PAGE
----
Sesame seeds are the seeds of Sesamum indicum, an annual tropical plant which is probably native to Africa. The sesame plant is cultivated throughout Asia as well, and the seeds play a vital role in many ethnic cuisines. Sesame seeds are used whole, ground into pastes such as tahini, or pressed for their rich, nutty oil. They are often available in all of these forms from large grocery stores or Asian specialty stores. Whole sesame seeds should be stored in a cool dry place in an airtight container when they are not in use, and oil should be refrigerated. Sesame seeds have been used throughout history as both a food source and for sesame seed oil.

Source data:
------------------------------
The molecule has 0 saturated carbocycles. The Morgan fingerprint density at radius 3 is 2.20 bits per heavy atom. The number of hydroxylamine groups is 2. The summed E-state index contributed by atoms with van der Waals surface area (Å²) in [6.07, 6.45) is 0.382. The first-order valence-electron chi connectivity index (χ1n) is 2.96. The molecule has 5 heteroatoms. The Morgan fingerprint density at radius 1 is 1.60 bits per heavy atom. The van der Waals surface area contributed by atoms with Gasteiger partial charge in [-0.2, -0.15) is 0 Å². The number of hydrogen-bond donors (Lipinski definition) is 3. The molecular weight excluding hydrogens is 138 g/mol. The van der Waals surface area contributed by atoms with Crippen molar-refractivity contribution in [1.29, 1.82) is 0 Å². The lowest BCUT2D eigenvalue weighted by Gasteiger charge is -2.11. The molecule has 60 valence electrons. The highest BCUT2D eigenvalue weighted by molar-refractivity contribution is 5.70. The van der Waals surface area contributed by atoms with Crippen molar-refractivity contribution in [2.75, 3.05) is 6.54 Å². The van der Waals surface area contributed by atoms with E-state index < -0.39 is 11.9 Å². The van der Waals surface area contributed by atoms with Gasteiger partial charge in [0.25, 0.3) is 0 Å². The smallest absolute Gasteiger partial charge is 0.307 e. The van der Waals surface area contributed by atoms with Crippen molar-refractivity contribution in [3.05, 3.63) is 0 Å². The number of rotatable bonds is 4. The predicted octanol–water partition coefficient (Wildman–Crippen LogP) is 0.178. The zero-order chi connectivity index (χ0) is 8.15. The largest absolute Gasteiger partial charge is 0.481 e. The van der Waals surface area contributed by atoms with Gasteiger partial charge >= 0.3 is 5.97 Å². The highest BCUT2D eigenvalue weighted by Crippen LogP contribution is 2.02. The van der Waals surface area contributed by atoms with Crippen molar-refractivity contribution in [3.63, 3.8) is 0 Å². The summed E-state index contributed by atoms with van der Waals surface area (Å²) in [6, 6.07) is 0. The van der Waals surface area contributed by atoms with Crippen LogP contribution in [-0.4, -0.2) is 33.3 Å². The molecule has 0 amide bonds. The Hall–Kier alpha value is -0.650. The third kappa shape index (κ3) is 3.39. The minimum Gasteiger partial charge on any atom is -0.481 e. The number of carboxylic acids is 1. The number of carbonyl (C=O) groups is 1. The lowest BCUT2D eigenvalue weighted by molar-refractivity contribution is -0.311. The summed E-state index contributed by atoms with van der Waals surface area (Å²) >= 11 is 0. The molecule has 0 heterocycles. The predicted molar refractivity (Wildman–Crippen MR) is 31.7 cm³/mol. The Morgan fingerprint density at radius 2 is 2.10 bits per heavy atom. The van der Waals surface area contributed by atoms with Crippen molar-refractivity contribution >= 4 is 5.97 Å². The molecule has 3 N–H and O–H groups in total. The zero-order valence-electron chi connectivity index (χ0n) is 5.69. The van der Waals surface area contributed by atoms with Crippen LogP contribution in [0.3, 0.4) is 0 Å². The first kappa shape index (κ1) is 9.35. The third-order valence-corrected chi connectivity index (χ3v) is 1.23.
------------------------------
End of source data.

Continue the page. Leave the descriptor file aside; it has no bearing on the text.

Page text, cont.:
Sesame seeds are high in these minerals:

  • copper
  • manganese
  • tryptophan
  • calcium
  • magnesium

Sesame seeds also provide iron, phosporus, and zinc, vitamin B1(thiamin) and vitamin E. The minerals found in sesame seeds play a crucial role in health. The rich, nutty flavor of sesame seeds can be found in food around the world. Toasted, the whole seeds can be sprinkled on a variety of dishes for extra crunch and flavor. They are also used raw in some dishes. Ground sesame paste is used in both sweet and savory dishes, and is a primary ingredient in both hummus and halvah, two popular Middle Eastern dishes. The oil from white and brown sesame seeds is used as a cooking and flavoring oil, and black sesame seed oil may be used in small amounts for flavoring as well.

Packaging: Stuffed in (20) feet container loads in Woven Polypropylene Sacks.

Make an enquiry